Nationwide survey reveals most radiologists report high anxiety and stress levels, as well as challenges to coping.
The COVID-19 pandemic has put radiologists under a significant amount of stress, raising anxiety levels nationwide, according to a new survey.
In a poll of nearly 700 radiologists, 61 percent of respondents labeled their anxiety level at 7 out of 10, according to a team of researchers from the University of Southern California Keck School of Medicine. They published their results recently in Clinical Radiology.
“COVID-19 has had a significant impact on radiologists across the nation,” wrote the team led by Ali Gholamrezanezhad, M.D., assistant professor of clinical radiology. “As these unique stressors continue to evolve, further attention must be paid to the ways in which we may continue to support radiologists working in drastically altered practice environments and in remote settings.”
To determine what radiologists were feeling and experiencing, the team sent a 43-item survey to 1,521 unique email addresses across the country. They targeted radiologists in academic medical centers, as well as those who were members of the American Society of Emergency Radiologists and the Association of University Radiologists. They received 689 radiologists from 44 states. Based on the team’s analysis, the average anxiety score was 6.72 with the most common stressors being family health (71 percent), personal health (47 percent), and financial concerns (33 percent).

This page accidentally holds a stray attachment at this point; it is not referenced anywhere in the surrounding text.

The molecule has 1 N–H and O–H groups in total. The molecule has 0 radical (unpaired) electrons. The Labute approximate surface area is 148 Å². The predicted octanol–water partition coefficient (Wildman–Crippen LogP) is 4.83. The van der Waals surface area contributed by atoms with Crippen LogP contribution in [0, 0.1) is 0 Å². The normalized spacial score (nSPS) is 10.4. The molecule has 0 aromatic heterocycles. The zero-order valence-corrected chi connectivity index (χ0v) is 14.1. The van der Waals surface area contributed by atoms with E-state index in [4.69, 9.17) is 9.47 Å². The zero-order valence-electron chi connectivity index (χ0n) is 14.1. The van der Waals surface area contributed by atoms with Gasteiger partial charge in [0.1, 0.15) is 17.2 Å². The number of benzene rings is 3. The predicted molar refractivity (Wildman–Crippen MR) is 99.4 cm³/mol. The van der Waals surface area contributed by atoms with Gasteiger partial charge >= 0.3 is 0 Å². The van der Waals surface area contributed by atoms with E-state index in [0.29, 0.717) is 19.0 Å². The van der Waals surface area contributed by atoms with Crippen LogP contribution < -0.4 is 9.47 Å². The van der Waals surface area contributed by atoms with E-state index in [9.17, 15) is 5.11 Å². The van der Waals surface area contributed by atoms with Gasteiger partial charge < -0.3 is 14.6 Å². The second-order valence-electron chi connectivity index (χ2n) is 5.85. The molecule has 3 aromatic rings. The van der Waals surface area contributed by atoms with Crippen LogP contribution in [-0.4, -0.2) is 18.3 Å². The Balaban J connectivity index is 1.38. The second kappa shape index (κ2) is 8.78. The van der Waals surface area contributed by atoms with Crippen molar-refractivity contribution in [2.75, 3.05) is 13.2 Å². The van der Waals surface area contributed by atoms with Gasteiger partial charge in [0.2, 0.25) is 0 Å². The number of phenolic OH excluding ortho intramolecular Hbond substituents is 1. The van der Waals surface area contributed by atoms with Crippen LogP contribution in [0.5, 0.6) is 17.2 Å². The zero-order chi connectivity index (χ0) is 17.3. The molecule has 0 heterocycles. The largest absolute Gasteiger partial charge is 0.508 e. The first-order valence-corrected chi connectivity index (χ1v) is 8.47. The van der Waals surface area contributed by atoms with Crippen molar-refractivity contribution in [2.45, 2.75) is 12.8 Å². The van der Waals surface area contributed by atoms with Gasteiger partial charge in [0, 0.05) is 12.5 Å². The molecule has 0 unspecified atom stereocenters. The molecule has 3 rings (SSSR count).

Respondents also indicated that the increase in their workload and the uptick on virtual meetings have played a significant role in their stress level, limiting their ability to engage in self-care activities. Still, when they can step away from work, they report spending time with their family (63 percent) and exercising (57 percent) as their two main forms of decompressing. Others reported watching television (44 percent), reading (34 percent), and talking with friends (33 percent).
In addition to surveying the overall stress and anxiety level in the industry, the team also gathered radiologists’ perceptions about other aspects of the pandemic. Among their findings, these responses stood out:
The authors did note that these survey results offer “a snapshot in time” of what radiologists throughout the country are experiencing during the pandemic and that these challenges will continue to morph. But, they said, this analysis provides a foundation for future research endeavors that can examine additional economic impacts, as well as support efforts for providers.